Scorpions May Lose Their Sting, Warns Ngcuka
Prosecutions boss Bulelani Ngcuka has warned that the Scorpions unit is in danger of falling apart because of the sustained attacks on it over the last year.
As a result, the immediate challenge facing the leadership of the Scorpions was to keep it "focused and fighting", Ngcuka told the National Assembly's justice committee on Friday.
Ngcuka, the National Director of Public Prosecutions, told the committee on Thursday that the National Prosecuting Authority - of which he is the head - had endured "a very turbulent year", but in spite of this achieved most of the objectives it had set for itself.
In a clear reference to the storm around the Scorpions investigation into Deputy President Jacob Zuma and the Hefer Commission of Inquiry into allegations that he was an apartheid spy, Ngcuka said: "Last year was a very turbulent year for our organisation, and yet in spite of the challenges that we faced, we managed to achieve the objectives that we set for ourselves. That for us is an indication of the resilience and strength of the people that work for this organisation."
However, on Friday Ngcuka conceded that the Directorate of Special Operations - the Scorpions - had taken the hardest knock, with low morale threatening to destroy the unit as the management and leadership focused on defending instead of running it.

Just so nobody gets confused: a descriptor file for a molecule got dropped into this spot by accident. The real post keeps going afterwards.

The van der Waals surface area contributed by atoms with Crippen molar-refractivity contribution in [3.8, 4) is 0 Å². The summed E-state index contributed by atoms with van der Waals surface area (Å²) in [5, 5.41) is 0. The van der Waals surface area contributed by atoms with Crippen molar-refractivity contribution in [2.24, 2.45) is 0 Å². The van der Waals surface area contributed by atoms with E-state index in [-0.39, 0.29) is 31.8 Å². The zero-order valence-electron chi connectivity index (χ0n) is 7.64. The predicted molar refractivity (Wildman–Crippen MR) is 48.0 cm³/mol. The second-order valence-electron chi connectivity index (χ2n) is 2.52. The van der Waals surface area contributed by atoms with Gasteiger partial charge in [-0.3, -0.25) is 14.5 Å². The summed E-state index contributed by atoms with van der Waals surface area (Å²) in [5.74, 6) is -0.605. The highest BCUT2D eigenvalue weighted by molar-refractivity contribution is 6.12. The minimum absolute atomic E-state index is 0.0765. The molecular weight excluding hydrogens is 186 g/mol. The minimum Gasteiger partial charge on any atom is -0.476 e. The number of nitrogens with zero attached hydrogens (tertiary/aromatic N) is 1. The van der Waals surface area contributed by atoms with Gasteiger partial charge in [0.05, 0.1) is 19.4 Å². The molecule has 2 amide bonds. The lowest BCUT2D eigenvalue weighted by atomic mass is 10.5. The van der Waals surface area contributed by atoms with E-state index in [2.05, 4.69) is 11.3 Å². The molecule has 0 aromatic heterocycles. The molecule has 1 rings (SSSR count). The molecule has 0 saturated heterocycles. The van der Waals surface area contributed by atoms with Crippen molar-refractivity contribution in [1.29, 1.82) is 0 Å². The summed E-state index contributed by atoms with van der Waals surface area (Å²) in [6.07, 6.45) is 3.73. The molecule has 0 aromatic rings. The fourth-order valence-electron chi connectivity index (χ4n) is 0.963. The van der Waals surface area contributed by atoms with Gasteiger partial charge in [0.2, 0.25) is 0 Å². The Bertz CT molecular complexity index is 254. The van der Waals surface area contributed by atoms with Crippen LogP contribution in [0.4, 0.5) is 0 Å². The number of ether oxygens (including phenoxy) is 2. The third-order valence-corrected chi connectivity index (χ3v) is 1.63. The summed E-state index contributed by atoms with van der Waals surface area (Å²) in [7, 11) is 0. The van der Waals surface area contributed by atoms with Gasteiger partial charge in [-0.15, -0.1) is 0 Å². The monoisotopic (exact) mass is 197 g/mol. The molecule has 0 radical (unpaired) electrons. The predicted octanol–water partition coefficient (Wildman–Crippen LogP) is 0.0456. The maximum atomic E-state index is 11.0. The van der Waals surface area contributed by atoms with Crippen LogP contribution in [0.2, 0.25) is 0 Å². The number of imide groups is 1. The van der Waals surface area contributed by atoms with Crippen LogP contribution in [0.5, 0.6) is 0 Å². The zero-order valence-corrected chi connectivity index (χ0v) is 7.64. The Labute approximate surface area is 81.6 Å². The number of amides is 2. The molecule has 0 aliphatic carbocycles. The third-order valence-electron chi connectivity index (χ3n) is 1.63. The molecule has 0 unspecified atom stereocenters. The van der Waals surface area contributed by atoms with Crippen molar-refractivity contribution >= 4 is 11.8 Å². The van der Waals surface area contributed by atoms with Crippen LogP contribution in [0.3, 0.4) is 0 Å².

"There have been times when this institution has been running itself because we are focusing on defending it," Ngcuka said.
"The challenge that we are facing is how to ensure that we keep that organisation focused and fighting in the midst of all these attacks."
The major challenge facing the leadership of the NPA, and the Scorpions specifically, was "how to ensure that we rise to and meet the public expectation that has been generated over the last few years".
In a related development, Ngcuka said he was confident that justice would prevail at another parliamentary committee's discussions on a report by Public Protector Lawrence Mushwana which severely criticised him and recommended that parliament hold him to account.
After investigating a complaint by Zuma that Ngcuka had abused his power by making a public statement that the NPA had a prima facie case of corruption against Zuma but that he would not prosecute, Mushwana found that Ngcuka had infringed on Zuma's right to dignity and failed to co-operate with the Public Protector's office during the investigation.
The Mail & Guardian reported on Friday that Zuma presided over the selection of those MPs representing the ANC on the committee dealing with Mushwana's report despite the fact that he had a vested interest in the committee's deliberations.
Asked whether he thought Zuma's role in the appointment of the ANC MPs to the committee would affect its outcome, Ngcuka said: "I will rather reserve my comment ... I would rather wait to allow the committee to deliberate on the matter."
With acknowledgements to Jeremy Michaels and the Saturday Star.